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Thread: protocol question regarding launch areas

  1. #1
    Join Date
    Mar 2008
    seabeck, washington

    Default protocol question regarding launch areas

    I will be doing another float hunt this year, this time based off of the road system. I have a question regarding the proper protocol when you get to your launch spot on the river and there is someone starting their float the same day?
    do you discuss your "hunt plan" with them to determine where they are looking to camp the first day? additionally, what is a good distance between camps on the river? I will have a hunt plan for my river with the "moosey" spots predetermined with the idea of spending several days in that area. just don't know how far down river is the ethical distance to set up camp if someone is already on "my" spot?


  2. #2
    Join Date
    Jan 2015
    Southcentral Alaska


    Of course, it's good to discuss your plans so that you can stay away from each other. Especially if you have multiple plans. I don't know about what the ethical distance is, but practically you would both be happiest if you are camped at least a mile away from each other.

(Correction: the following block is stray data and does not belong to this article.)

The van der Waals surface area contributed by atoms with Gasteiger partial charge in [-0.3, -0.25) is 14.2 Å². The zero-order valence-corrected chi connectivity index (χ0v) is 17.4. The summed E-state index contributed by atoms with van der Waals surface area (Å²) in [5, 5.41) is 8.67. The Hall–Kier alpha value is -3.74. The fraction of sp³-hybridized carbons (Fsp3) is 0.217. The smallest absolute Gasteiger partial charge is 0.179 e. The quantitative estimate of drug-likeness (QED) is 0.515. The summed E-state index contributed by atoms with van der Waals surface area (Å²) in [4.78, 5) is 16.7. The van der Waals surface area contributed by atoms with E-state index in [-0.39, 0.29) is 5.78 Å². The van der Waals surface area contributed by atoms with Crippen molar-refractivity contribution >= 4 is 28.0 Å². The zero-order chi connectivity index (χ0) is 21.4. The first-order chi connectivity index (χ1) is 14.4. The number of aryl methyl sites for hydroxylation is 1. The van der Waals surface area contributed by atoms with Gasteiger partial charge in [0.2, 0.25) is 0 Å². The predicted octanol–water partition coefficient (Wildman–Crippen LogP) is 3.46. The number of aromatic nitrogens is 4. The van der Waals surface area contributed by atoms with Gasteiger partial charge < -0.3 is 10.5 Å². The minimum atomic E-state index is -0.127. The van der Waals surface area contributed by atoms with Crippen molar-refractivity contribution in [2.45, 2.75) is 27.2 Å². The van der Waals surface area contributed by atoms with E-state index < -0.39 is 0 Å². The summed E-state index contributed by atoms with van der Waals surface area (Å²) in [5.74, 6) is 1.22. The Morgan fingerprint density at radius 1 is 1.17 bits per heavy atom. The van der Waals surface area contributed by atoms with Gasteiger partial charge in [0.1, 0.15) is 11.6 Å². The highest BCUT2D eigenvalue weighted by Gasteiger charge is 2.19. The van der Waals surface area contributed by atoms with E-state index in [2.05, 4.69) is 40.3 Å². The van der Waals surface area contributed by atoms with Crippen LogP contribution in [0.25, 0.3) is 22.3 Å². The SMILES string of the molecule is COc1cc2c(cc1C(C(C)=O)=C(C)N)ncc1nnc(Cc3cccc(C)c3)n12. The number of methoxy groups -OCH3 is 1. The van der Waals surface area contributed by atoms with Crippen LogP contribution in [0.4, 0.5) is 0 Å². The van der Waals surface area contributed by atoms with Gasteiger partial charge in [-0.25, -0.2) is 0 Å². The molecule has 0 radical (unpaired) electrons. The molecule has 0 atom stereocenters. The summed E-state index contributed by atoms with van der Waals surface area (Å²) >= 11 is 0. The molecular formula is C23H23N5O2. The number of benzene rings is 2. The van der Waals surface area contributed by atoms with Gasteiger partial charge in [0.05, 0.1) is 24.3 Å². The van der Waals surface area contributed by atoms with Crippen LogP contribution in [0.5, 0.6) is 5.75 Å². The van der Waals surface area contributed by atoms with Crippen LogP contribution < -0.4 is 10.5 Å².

That said, if you have one place you really want to hunt, there's nothing unethical about keeping you mouth shut and racing him down the river.

  3. #3
    webmaster Michael Strahan's Avatar
    Join Date
    Apr 1999
    Anchorage, Alaska


    This is a great question! It's always good to make an effort to avoid hunting on top of someone else, and if you've done your homework on the river ahead of time, you should have your own little "string of pearls"; hotspots that you've pre-identified and marked on your maps. This gives you a way to deviate from your initial plan if necessary, to avoid hunting on top of another party.

    As far as the distance between groups, at least 2-3 miles is good, but keep in mind that those are miles "as the raven flies", not river miles. River miles are measured around the curve of course. One year we had a group that ended up on top of us. We offered to share the gravel bar with them, but it was still early in the evening and they opted to make a long pull downstream. Next morning, we climbed up on a spotting hill and were surprised to see their camp only 1/4 mile downstream of us! They had traveled about 10 miles downstream of us, taking probably half the night, but the river bent back on itself and they ended up much closer to us than they thought. We lost a moose because of that (long story, but we called it in, and he smelled their camp and boogied out of there).

    On fly-out hunts where other parties will be on the river, we go for three or four day's separation between groups. Most groups float at about the same rate, so this usually keeps them out of each other's hair.

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